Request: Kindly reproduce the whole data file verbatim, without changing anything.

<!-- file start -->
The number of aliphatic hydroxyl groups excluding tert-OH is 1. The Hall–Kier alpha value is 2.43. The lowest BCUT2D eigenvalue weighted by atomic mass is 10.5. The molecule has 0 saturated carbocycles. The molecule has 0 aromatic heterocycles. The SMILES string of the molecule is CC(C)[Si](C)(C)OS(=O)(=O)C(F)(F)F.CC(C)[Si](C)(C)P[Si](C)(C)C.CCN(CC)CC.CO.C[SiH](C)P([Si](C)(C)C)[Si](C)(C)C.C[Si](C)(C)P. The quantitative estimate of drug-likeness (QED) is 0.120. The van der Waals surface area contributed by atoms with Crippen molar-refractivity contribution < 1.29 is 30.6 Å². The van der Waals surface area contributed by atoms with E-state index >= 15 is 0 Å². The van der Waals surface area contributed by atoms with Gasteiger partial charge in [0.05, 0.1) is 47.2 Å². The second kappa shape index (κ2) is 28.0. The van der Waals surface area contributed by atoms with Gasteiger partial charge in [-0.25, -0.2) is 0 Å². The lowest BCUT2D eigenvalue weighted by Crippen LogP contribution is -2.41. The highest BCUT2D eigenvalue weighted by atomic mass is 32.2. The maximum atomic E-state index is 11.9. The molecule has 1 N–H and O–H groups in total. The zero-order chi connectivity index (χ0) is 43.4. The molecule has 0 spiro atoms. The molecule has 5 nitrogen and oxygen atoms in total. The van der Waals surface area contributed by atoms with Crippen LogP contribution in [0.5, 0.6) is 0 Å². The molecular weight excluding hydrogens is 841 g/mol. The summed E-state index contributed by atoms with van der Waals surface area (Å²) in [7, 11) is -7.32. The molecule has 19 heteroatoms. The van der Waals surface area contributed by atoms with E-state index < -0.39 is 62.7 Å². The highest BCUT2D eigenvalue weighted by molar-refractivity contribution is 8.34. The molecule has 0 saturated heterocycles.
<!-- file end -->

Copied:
The number of aliphatic hydroxyl groups excluding tert-OH is 1. The Hall–Kier alpha value is 2.43. The lowest BCUT2D eigenvalue weighted by atomic mass is 10.5. The molecule has 0 saturated carbocycles. The molecule has 0 aromatic heterocycles. The SMILES string of the molecule is CC(C)[Si](C)(C)OS(=O)(=O)C(F)(F)F.CC(C)[Si](C)(C)P[Si](C)(C)C.CCN(CC)CC.CO.C[SiH](C)P([Si](C)(C)C)[Si](C)(C)C.C[Si](C)(C)P. The quantitative estimate of drug-likeness (QED) is 0.120. The van der Waals surface area contributed by atoms with Crippen molar-refractivity contribution < 1.29 is 30.6 Å². The van der Waals surface area contributed by atoms with E-state index >= 15 is 0 Å². The van der Waals surface area contributed by atoms with Gasteiger partial charge in [0.05, 0.1) is 47.2 Å². The second kappa shape index (κ2) is 28.0. The van der Waals surface area contributed by atoms with Gasteiger partial charge in [-0.25, -0.2) is 0 Å². The lowest BCUT2D eigenvalue weighted by Crippen LogP contribution is -2.41. The highest BCUT2D eigenvalue weighted by atomic mass is 32.2. The maximum atomic E-state index is 11.9. The molecule has 1 N–H and O–H groups in total. The zero-order chi connectivity index (χ0) is 43.4. The molecule has 0 spiro atoms. The molecule has 5 nitrogen and oxygen atoms in total. The van der Waals surface area contributed by atoms with Crippen LogP contribution in [0.5, 0.6) is 0 Å². The molecular weight excluding hydrogens is 841 g/mol. The summed E-state index contributed by atoms with van der Waals surface area (Å²) in [7, 11) is -7.32. The molecule has 19 heteroatoms. The van der Waals surface area contributed by atoms with E-state index < -0.39 is 62.7 Å². The highest BCUT2D eigenvalue weighted by molar-refractivity contribution is 8.34. The molecule has 0 saturated heterocycles.